How Corporate News Distorts Gun Violence: In Chicago as elsewhere, mainstream outlets regularly omit stories of people living in close proximity to gun violence.

AuthorVoitl, Shealeigh

In May 2022, a gunman fatally shot sixteen-year-old Seandell Holliday in downtown Chicago's Millennium Park. Within days, then Mayor Lori Lightfoot imposed a 10 p.m. curfew for the city's minors, which the Chicago City Council later voted to make permanent, drawing harsh criticism from local officials, such as Alderperson Roderick Sawyer, who insisted the policy was vague and would only serve to alienate Black and brown youth.

That summer, sixty-five local advocacy groups, including A Just Harvest and the Chicago Community Bond Fund, protested the curfew, urging Lightfoot to invest in noncarceral, community-based programs. The Chicago Police Department's (CPD) budget for 2023 increased to $2 billion, up roughly $340 million since 2019.

Prior to Holliday s tragic death, the Chicago Tribune ran several pieces about Chicago's "downtown violence." However, these reports highlighted how gun violence in the city's center might affect tourism or tax revenue and put additional pressure on CPD. That summer, the Chicago Tribune often framed gun violence in specific communities as a threat to Chicago's city center, instead of a concern in its own right. By contrast, the local nonprofit Chicago newspaper South Side Weekly argued in 2017 that Chicago daily papers often pay "lip service to the idea that the city's gun violence crisis has systemic origins, but still [treat] this violence as an endless series of random acts."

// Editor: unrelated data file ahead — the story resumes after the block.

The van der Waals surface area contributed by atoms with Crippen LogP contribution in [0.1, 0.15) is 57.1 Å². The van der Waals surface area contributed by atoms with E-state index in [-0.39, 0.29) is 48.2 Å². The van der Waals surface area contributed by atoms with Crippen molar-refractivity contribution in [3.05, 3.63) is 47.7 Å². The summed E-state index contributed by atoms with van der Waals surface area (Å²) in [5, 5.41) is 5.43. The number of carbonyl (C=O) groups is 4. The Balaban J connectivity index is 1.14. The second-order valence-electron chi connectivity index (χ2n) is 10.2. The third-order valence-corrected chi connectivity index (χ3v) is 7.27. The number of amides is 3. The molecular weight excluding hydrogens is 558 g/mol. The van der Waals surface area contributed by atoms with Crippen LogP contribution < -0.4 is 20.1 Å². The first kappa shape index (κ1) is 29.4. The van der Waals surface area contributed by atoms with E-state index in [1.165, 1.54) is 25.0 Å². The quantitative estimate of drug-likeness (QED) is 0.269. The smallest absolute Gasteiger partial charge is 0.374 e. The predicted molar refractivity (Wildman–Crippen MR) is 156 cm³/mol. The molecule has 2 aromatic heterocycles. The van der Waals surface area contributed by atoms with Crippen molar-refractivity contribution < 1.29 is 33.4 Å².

In September 2020, Lightfoot had launched the "Our City, Our Safety" plan, which set aside roughly $411 million to pursue a "holistic approach" to reducing Chicago's gun violence by investing in affordable housing, jobs, education, and other community resources. The plan specifically focused on fifteen Chicago neighborhoods with higher rates of violence, including West Pullman and North Lawndale, but by July 2021, as West Pullman experienced a rise in gun violence, it had seen none of Lightfoot's promised funds.

In 2021, Lance Williams, an urban studies professor at Northeastern Illinois University, told the Chicago Sun-Times that the Lightfoot administration may have acted prematurely in rolling out such a lofty plan without the resources to "make it actionable."

While downtown shootings spiked in 2022, gun violence in downtown neighborhoods such as the Loop and River North still accounted for a small percentage of the city's overall gun violence. Nevertheless, coverage of violence in these neighborhoods, which are predominantly...

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